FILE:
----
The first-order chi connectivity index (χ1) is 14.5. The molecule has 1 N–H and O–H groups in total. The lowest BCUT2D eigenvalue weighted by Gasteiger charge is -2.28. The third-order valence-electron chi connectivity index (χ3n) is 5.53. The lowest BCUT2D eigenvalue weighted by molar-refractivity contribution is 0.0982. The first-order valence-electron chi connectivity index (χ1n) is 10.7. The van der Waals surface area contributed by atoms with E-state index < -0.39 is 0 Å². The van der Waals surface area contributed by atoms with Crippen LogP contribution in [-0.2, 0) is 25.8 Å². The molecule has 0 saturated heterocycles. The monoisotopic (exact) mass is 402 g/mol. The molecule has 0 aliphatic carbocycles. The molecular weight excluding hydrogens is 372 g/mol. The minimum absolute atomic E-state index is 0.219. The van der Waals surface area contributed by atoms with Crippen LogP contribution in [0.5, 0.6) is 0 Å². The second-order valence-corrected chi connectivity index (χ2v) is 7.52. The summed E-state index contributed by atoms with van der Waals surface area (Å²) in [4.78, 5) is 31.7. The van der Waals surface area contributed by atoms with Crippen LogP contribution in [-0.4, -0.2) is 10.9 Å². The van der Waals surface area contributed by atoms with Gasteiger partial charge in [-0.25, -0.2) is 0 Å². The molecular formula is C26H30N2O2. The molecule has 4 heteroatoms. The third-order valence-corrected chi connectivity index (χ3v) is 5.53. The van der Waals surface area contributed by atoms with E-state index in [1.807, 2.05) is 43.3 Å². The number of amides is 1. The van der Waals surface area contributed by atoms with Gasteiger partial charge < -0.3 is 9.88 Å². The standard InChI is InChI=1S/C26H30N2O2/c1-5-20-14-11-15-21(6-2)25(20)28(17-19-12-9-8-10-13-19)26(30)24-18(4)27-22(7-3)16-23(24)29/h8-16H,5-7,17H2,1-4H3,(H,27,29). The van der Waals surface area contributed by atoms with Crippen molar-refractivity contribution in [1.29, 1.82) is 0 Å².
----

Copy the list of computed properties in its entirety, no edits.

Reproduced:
The first-order chi connectivity index (χ1) is 14.5. The molecule has 1 N–H and O–H groups in total. The lowest BCUT2D eigenvalue weighted by Gasteiger charge is -2.28. The third-order valence-electron chi connectivity index (χ3n) is 5.53. The lowest BCUT2D eigenvalue weighted by molar-refractivity contribution is 0.0982. The first-order valence-electron chi connectivity index (χ1n) is 10.7. The van der Waals surface area contributed by atoms with E-state index < -0.39 is 0 Å². The van der Waals surface area contributed by atoms with Crippen LogP contribution in [-0.2, 0) is 25.8 Å². The molecule has 0 saturated heterocycles. The monoisotopic (exact) mass is 402 g/mol. The molecule has 0 aliphatic carbocycles. The molecular weight excluding hydrogens is 372 g/mol. The minimum absolute atomic E-state index is 0.219. The van der Waals surface area contributed by atoms with Crippen LogP contribution in [0.5, 0.6) is 0 Å². The second-order valence-corrected chi connectivity index (χ2v) is 7.52. The summed E-state index contributed by atoms with van der Waals surface area (Å²) in [4.78, 5) is 31.7. The van der Waals surface area contributed by atoms with Crippen LogP contribution in [-0.4, -0.2) is 10.9 Å². The van der Waals surface area contributed by atoms with Gasteiger partial charge in [-0.25, -0.2) is 0 Å². The molecular formula is C26H30N2O2. The molecule has 4 heteroatoms. The third-order valence-corrected chi connectivity index (χ3v) is 5.53. The van der Waals surface area contributed by atoms with E-state index in [1.807, 2.05) is 43.3 Å². The number of amides is 1. The van der Waals surface area contributed by atoms with Gasteiger partial charge < -0.3 is 9.88 Å². The standard InChI is InChI=1S/C26H30N2O2/c1-5-20-14-11-15-21(6-2)25(20)28(17-19-12-9-8-10-13-19)26(30)24-18(4)27-22(7-3)16-23(24)29/h8-16H,5-7,17H2,1-4H3,(H,27,29). The van der Waals surface area contributed by atoms with Crippen molar-refractivity contribution in [1.29, 1.82) is 0 Å².